Emotional intelligence is so well established in contemporary psychology that it has a widely used abbreviation (EI). And the idea dates back at least to Aristotle, who challenged humanity to manage emotional life with intelligence in The Nicomachean Ethics. Charles Darwin wrote that emotions provide animals with signals to one another that are critically important; those who can’t display or read emotions accurately may not survive. The concept also owes much to Goleman’s old friend and Harvard classmate, Howard Gardner, whose theory of multiple intelligences recognized “intrapersonal” intelligence (self-awareness) and “interpersonal” intelligence (the ability to understand others) as distinct forms of capability. In the 1980s, several psychology researchers began using the term emotional intelligence in published work; Goleman encountered it in a 1990 article by Yale psychologists Peter Salovey and John D. (“Jack”) Mayer. Salovey and Mayer found that the ability to think dispassionately about one’s passions was correlated with success, or what they called “positive outcomes,” in experiments.
Goleman’s contribution to the new field was synthesis: combining the latest findings from neuroscience with the insights of psychiatric research, presented in deft, commonsense sentences. Readers had a kind of collective “aha!” moment, as if 5 million minds suddenly registered it: “So that’s why my boss, co-workers, spouse, children, neighbors, and I all behave that way.”
In Goleman’s model, emotional intelligence involves four competencies: self-awareness (recognizing a feeling as it happens); self-management (maintaining calm in stressful or unfamiliar situations); social awareness (empathy, organizational awareness, and an orientation toward service); and relationship management (effectively communicating with, influencing, and developing others). Each of the four domains derives from neurological mechanisms, all distinct from one another and from the purely cognitive abilities that are measured by intelligence quotient, or IQ, tests.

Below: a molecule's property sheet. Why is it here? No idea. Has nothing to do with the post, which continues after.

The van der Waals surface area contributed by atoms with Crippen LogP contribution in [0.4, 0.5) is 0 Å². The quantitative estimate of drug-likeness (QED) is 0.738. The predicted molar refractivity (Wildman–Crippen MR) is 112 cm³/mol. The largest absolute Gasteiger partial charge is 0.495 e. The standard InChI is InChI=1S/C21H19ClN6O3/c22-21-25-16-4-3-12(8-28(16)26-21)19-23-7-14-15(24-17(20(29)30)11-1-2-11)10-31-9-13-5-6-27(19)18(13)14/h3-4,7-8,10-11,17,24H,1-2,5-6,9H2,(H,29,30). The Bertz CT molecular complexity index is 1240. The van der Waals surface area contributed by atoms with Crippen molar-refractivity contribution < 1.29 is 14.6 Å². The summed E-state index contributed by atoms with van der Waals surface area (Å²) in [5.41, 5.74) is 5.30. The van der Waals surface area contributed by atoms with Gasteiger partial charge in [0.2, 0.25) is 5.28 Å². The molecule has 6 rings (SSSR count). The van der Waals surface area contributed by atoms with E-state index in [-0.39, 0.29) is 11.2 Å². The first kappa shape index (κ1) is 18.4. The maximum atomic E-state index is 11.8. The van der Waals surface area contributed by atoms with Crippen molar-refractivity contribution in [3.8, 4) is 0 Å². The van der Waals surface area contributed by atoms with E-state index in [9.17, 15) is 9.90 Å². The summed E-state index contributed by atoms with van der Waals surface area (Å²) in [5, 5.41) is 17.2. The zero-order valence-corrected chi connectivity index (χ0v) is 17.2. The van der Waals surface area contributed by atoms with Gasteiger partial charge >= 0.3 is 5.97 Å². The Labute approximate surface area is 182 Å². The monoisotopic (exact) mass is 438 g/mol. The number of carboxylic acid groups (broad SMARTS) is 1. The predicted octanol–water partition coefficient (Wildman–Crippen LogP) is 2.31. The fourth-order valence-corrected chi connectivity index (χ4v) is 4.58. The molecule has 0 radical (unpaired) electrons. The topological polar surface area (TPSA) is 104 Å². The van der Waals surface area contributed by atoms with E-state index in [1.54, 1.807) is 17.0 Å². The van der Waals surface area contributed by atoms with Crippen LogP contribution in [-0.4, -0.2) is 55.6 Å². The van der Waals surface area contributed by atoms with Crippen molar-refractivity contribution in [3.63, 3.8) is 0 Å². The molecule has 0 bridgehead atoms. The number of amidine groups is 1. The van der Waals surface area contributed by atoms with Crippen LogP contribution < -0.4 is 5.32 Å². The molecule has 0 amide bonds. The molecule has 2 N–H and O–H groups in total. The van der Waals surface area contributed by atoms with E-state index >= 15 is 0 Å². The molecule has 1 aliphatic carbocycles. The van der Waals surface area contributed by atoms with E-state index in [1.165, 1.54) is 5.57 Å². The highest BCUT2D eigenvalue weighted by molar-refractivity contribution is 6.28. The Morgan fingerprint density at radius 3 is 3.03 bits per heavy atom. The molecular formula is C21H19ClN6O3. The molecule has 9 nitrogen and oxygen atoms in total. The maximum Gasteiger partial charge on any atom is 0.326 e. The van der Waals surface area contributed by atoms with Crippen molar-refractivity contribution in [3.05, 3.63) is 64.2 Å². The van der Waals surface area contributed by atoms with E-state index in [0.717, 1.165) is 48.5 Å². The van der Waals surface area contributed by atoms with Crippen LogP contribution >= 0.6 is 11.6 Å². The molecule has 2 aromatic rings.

Some academic psychologists dismiss Goleman’s work as pop psychology, especially as human brain research expands beyond such concepts as the amygdala hijack. At the mention of “emotional intelligence,” a scholarly conference can erupt into booing, and entire Web sites are devoted to criticizing Goleman as a self-promoter. Some of this carping reflects Goleman’s millions of dollars in book sales, far more than any other researcher in the field has earned. And yet academic psychology increasingly recognizes that emotional intelligence can be studied and measured empirically: There are a number of standardized psychometric tests in place, including one developed by Salovey and Mayer, and endless debate about which is the most relevant.
Salovey, now the dean of Yale College and Chris Argyris Professor of Psychology at Yale University, says that Goleman’s work is credible science journalism and good for the field. Mayer, now a professor of psychology at the University of New Hampshire, is more critical. On his emotional intelligence blog, he writes: “[Goleman’s] enlargement of our model…had the unfortunate effect of suggesting to some that nearly every human style or capacity that was not IQ itself was a part of emotional intelligence.” And Goleman himself irritates his critics by continuing to insist that although emotional maturity may not “matter” more than IQ, it is a stronger predictor of leadership competence.
In a recent informal talk to graduate students at Harvard’s John F. Kennedy School of Government, for instance, Goleman was bathed in affection until he questioned the relevance of their scores, presumably stellar, on the Graduate Management Admission Test (GMAT), which the school requires from many applicants for admission. “How many of you know the correlation between your score on the GMAT and your degree of success in your career?” he asked. After a pause, he gave them the answer: “It’s zero.” When a student in the audience challenged the credibility of that result, Goleman said he was quoting from a study performed there at Harvard, where the average GMAT score is in the 90th percentile.